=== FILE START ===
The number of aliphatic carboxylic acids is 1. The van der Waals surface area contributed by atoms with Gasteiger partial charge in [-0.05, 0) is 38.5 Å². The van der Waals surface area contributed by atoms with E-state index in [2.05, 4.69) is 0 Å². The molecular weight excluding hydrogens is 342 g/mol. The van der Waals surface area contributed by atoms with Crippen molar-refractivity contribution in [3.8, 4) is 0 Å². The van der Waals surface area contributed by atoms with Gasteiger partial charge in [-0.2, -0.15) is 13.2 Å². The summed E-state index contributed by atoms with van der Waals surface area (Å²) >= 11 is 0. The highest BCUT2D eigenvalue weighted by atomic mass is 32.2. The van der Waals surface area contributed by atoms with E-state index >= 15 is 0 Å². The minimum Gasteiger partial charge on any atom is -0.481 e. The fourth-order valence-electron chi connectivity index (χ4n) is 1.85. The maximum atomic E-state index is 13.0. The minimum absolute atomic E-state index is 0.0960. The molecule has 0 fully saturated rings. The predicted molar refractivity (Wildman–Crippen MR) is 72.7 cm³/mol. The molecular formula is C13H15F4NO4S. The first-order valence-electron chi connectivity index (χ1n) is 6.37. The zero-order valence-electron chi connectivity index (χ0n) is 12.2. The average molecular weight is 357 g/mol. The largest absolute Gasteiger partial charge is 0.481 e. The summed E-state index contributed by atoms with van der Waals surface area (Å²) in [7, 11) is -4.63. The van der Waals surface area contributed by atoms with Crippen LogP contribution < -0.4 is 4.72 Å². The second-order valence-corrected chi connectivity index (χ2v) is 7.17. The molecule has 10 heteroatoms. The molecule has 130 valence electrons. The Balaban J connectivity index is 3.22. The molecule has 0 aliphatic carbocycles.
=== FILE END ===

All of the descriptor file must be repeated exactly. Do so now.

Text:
The number of aliphatic carboxylic acids is 1. The van der Waals surface area contributed by atoms with Gasteiger partial charge in [-0.05, 0) is 38.5 Å². The van der Waals surface area contributed by atoms with E-state index in [2.05, 4.69) is 0 Å². The molecular weight excluding hydrogens is 342 g/mol. The van der Waals surface area contributed by atoms with Crippen molar-refractivity contribution in [3.8, 4) is 0 Å². The van der Waals surface area contributed by atoms with Gasteiger partial charge in [-0.2, -0.15) is 13.2 Å². The summed E-state index contributed by atoms with van der Waals surface area (Å²) >= 11 is 0. The highest BCUT2D eigenvalue weighted by atomic mass is 32.2. The van der Waals surface area contributed by atoms with E-state index >= 15 is 0 Å². The minimum Gasteiger partial charge on any atom is -0.481 e. The fourth-order valence-electron chi connectivity index (χ4n) is 1.85. The maximum atomic E-state index is 13.0. The minimum absolute atomic E-state index is 0.0960. The molecule has 0 fully saturated rings. The predicted molar refractivity (Wildman–Crippen MR) is 72.7 cm³/mol. The molecular formula is C13H15F4NO4S. The first-order valence-electron chi connectivity index (χ1n) is 6.37. The zero-order valence-electron chi connectivity index (χ0n) is 12.2. The average molecular weight is 357 g/mol. The largest absolute Gasteiger partial charge is 0.481 e. The summed E-state index contributed by atoms with van der Waals surface area (Å²) in [7, 11) is -4.63. The van der Waals surface area contributed by atoms with Crippen LogP contribution < -0.4 is 4.72 Å². The second-order valence-corrected chi connectivity index (χ2v) is 7.17. The molecule has 10 heteroatoms. The molecule has 130 valence electrons. The Balaban J connectivity index is 3.22. The molecule has 0 aliphatic carbocycles.